I have loved the new focus on character and emotion recently, and the idea to make nearly every story a two parter is great. However, often the story gets lost in the muddle. The plot, villains and action of a story is just as important as the character and emotion in my eyes. Stories like Kill the Moon have suffered because it forgot the plot and became a talky episode about killing a moon baby (facepalm) and while the Woman Who Lived was significantly better, the plot still got sidelined to the point where the villain literally exploded for no reason.

Episodes like The Waters of Mars, Mummy on the Orient Express, Vincent and the Doctor and The Satan Pit are all great examples of a story has an equal balance of character drama and emotion and also having a great story and threat. Yes, the Krafygis wasn’t needed in Vincent and the Doctor, but it still functioned in the plot and didn’t feel sidelined, to me at least.

Other examples include The Waters of Mars, which is both a great base under siege story and a powerful character drama while Human Nature is a basic plot made into a story full of strong themes and ideas, with the threat still intact and the story in place.

 

underthelake

Under the Lake is another great example from recent memory with an equal balance of story and character.

In short, the story telling needs to be written alongside the character work, not written separatly and bunched together.

  • The Doctor needs to have a consistent costume
doctor-who-12-doctor-who-series-8-6-reasons-why-it-ll-rule

This awesome promo picture is on my wall and is how I want the Twelfth Doctor to look.

A bit minor, but still an issue I want to address. When Capaldi was introduced, he had that awesome buttoned jacket and plain white shirt. Simple, but effective. So why does it keep changing? I don’t mind costume changes, as Pertwee changed costume all the time, but all his costumes were regal and posh. Capaldi has worn hoodies, boring jumpers and loose white shirts. It doesn’t really scream “Lord of Time” when the main character has a polka dot shirt, hoodie or baggy trousers. Yes, I know Troughton wore baggy trousers but that was in character with his Doctor. Capaldi is a harsh and uncompromising Doctor, so it really doesn’t suit him.

Imagine being a Dalek and confronting the Doctor when he is dressed like this. Not very intimidating, is it?

Thankfully, tonight’s episode has got the Doctor wearing a gorgeous purple velvet coat, similar to his original one.

purple coat

This evokes class and is reminiscent of Pertwee. I love it.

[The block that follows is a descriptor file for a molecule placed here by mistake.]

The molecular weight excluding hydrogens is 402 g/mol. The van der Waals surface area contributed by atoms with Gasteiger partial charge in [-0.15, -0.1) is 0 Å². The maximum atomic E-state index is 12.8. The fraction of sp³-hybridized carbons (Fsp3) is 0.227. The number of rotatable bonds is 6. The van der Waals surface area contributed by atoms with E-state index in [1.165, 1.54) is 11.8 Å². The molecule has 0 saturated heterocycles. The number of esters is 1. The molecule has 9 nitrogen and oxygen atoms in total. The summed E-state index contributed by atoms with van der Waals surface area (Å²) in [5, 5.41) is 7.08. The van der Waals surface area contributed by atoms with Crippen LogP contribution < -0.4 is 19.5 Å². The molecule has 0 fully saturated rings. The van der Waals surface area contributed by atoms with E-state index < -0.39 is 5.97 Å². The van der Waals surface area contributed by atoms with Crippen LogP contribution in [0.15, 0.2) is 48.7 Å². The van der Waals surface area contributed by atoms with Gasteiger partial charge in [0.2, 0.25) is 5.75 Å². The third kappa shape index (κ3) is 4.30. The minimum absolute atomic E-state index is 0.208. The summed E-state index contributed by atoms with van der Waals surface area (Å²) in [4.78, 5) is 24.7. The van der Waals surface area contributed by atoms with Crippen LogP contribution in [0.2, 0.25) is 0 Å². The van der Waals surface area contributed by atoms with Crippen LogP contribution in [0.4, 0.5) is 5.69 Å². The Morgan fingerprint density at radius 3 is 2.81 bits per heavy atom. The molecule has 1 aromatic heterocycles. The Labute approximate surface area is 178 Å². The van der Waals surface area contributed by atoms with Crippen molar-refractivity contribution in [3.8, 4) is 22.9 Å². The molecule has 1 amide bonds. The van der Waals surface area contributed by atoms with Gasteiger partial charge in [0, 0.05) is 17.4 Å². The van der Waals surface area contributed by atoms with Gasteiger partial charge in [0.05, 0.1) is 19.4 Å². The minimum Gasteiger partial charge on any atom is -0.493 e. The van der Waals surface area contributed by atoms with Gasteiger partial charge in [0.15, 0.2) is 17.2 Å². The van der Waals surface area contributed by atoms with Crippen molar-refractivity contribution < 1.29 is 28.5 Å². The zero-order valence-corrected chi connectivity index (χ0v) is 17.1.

This screams “Lord of Time” and I think he should coordinate between this one and his original coat. It’s a minor point, but I fail to see why the Twelfth Doctor has so many stories where he looks so un-Doctorly. Why is he wearing a baggy white shirt with a pink one underneath when confronting Davros, his archenemy? Into the Dalek, Flatline, Death in Heaven and now Face the Raven have had Twelve at his most regal and impressive, like he should be. Although the First Doctor esque costume in Mummy on the Orient Express was great.

  • Alien worlds

I can’t stress this enough, but I am really tired of Earth in Doctor Who. I understand the budget may not be able to accommodate an alien world every week, but if the Classic Series can have unique worlds and planets every series, then I fail to see why the New Series can’t.

krop tor

Krop Tor from the Impossible Planet is one of my favourite alien worlds in the show.

Capaldi has had two stories fully set on alien planets (Time Heist and The Witch’s Familiar) while Tennant and Smith has had plenty of interesting ones. The Doctor Who universe is so huge and vast, so quite why Earth is always visited baffles me. I won’t even mind a space station or a space ship, but Earth is really getting dull as a story location, especially London. If Earth stories are going to be the norm, then they should be set somewhere like Japan, Australia (the only story ever set there is the Enemy of the World) or Chandler’s Ford to shake things up a bit (OK, maybe not that last place). I understand location filming is expensive, but locations can be mocked up, and for the benefit of an interesting story I want a more diverse set of locations next year away from Earth.

Sydney opera house

I think I speak for all Australian Whovians when I say that a story set there would be awesome, and I’m not even Australian.

So those are my five wishes for Series 10. There are still three weeks to go of Series 9 so some of this may become outdated but I think now is a good time to say what I would like from the show next series.

Oh, and a theme tune change. I want awesome time travelling, not strangled cats. The variation from Before the Flood is what Capaldi’s Doctor needs every week-

Until then, it’s time to Face the Raven…